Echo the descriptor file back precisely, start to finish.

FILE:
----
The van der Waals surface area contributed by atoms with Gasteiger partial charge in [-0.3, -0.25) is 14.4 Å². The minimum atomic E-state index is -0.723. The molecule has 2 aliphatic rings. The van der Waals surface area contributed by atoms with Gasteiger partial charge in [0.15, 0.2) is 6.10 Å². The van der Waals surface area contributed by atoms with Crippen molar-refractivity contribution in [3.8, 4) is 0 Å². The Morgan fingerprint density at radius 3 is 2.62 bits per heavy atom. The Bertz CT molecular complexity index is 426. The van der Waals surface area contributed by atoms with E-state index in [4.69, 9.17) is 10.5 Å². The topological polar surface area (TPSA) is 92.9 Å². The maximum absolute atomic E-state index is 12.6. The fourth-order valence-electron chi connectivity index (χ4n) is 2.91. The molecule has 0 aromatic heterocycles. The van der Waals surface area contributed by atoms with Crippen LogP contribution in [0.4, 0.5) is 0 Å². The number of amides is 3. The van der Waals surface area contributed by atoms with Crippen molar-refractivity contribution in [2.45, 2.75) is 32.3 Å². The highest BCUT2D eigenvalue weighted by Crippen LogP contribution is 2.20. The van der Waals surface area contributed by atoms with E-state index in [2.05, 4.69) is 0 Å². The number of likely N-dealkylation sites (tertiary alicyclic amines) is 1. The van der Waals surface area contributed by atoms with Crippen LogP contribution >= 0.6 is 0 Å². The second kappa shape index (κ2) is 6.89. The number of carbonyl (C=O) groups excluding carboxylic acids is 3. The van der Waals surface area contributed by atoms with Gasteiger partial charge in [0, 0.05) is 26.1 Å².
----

The van der Waals surface area contributed by atoms with Gasteiger partial charge in [-0.3, -0.25) is 14.4 Å². The minimum atomic E-state index is -0.723. The molecule has 2 aliphatic rings. The van der Waals surface area contributed by atoms with Gasteiger partial charge in [0.15, 0.2) is 6.10 Å². The van der Waals surface area contributed by atoms with Crippen molar-refractivity contribution in [3.8, 4) is 0 Å². The Morgan fingerprint density at radius 3 is 2.62 bits per heavy atom. The Bertz CT molecular complexity index is 426. The van der Waals surface area contributed by atoms with E-state index in [4.69, 9.17) is 10.5 Å². The topological polar surface area (TPSA) is 92.9 Å². The maximum absolute atomic E-state index is 12.6. The fourth-order valence-electron chi connectivity index (χ4n) is 2.91. The molecule has 0 aromatic heterocycles. The van der Waals surface area contributed by atoms with Crippen LogP contribution in [0.4, 0.5) is 0 Å². The number of amides is 3. The van der Waals surface area contributed by atoms with Crippen molar-refractivity contribution in [2.45, 2.75) is 32.3 Å². The highest BCUT2D eigenvalue weighted by Crippen LogP contribution is 2.20. The van der Waals surface area contributed by atoms with E-state index in [2.05, 4.69) is 0 Å². The number of likely N-dealkylation sites (tertiary alicyclic amines) is 1. The van der Waals surface area contributed by atoms with Crippen LogP contribution >= 0.6 is 0 Å². The second kappa shape index (κ2) is 6.89. The number of carbonyl (C=O) groups excluding carboxylic acids is 3. The van der Waals surface area contributed by atoms with Gasteiger partial charge in [0, 0.05) is 26.1 Å².